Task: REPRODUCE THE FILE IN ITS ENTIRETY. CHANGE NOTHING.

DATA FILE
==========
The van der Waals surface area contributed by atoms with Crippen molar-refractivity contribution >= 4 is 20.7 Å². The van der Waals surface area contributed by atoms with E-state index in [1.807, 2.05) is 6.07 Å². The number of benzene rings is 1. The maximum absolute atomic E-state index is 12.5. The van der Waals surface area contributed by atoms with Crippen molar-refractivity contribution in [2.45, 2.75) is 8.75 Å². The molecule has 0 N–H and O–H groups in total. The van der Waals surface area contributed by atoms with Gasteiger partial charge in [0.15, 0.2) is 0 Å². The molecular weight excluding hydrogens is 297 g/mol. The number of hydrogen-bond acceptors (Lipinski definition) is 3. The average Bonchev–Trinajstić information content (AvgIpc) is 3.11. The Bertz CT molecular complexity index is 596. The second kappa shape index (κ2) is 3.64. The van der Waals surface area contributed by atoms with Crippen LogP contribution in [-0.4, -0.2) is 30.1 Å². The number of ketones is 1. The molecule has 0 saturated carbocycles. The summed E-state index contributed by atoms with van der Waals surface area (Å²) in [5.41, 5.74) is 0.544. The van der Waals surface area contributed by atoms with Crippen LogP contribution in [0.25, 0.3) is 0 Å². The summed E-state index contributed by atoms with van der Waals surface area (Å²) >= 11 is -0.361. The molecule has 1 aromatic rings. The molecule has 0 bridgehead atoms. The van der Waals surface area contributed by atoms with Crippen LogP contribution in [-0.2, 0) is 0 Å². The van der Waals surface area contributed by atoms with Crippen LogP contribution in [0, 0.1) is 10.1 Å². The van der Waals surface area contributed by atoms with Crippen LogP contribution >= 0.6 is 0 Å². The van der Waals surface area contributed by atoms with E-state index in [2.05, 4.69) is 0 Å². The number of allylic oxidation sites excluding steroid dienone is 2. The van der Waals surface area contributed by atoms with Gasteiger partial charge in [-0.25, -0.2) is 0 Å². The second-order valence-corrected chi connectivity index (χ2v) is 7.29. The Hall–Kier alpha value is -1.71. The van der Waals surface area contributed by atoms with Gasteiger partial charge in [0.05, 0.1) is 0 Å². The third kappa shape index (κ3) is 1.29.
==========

The van der Waals surface area contributed by atoms with Crippen molar-refractivity contribution >= 4 is 20.7 Å². The van der Waals surface area contributed by atoms with E-state index in [1.807, 2.05) is 6.07 Å². The number of benzene rings is 1. The maximum absolute atomic E-state index is 12.5. The van der Waals surface area contributed by atoms with Crippen molar-refractivity contribution in [2.45, 2.75) is 8.75 Å². The molecule has 0 N–H and O–H groups in total. The van der Waals surface area contributed by atoms with Gasteiger partial charge in [0.15, 0.2) is 0 Å². The molecular weight excluding hydrogens is 297 g/mol. The number of hydrogen-bond acceptors (Lipinski definition) is 3. The average Bonchev–Trinajstić information content (AvgIpc) is 3.11. The Bertz CT molecular complexity index is 596. The second kappa shape index (κ2) is 3.64. The van der Waals surface area contributed by atoms with Crippen LogP contribution in [-0.4, -0.2) is 30.1 Å². The number of ketones is 1. The molecule has 0 saturated carbocycles. The summed E-state index contributed by atoms with van der Waals surface area (Å²) in [5.41, 5.74) is 0.544. The van der Waals surface area contributed by atoms with Crippen LogP contribution in [0.25, 0.3) is 0 Å². The summed E-state index contributed by atoms with van der Waals surface area (Å²) >= 11 is -0.361. The molecule has 1 aromatic rings. The molecule has 0 bridgehead atoms. The van der Waals surface area contributed by atoms with Crippen LogP contribution in [-0.2, 0) is 0 Å². The van der Waals surface area contributed by atoms with Crippen LogP contribution in [0, 0.1) is 10.1 Å². The van der Waals surface area contributed by atoms with Crippen LogP contribution >= 0.6 is 0 Å². The van der Waals surface area contributed by atoms with E-state index in [2.05, 4.69) is 0 Å². The number of allylic oxidation sites excluding steroid dienone is 2. The van der Waals surface area contributed by atoms with Gasteiger partial charge in [-0.25, -0.2) is 0 Å². The second-order valence-corrected chi connectivity index (χ2v) is 7.29. The Hall–Kier alpha value is -1.71. The van der Waals surface area contributed by atoms with Gasteiger partial charge in [0.05, 0.1) is 0 Å². The third kappa shape index (κ3) is 1.29.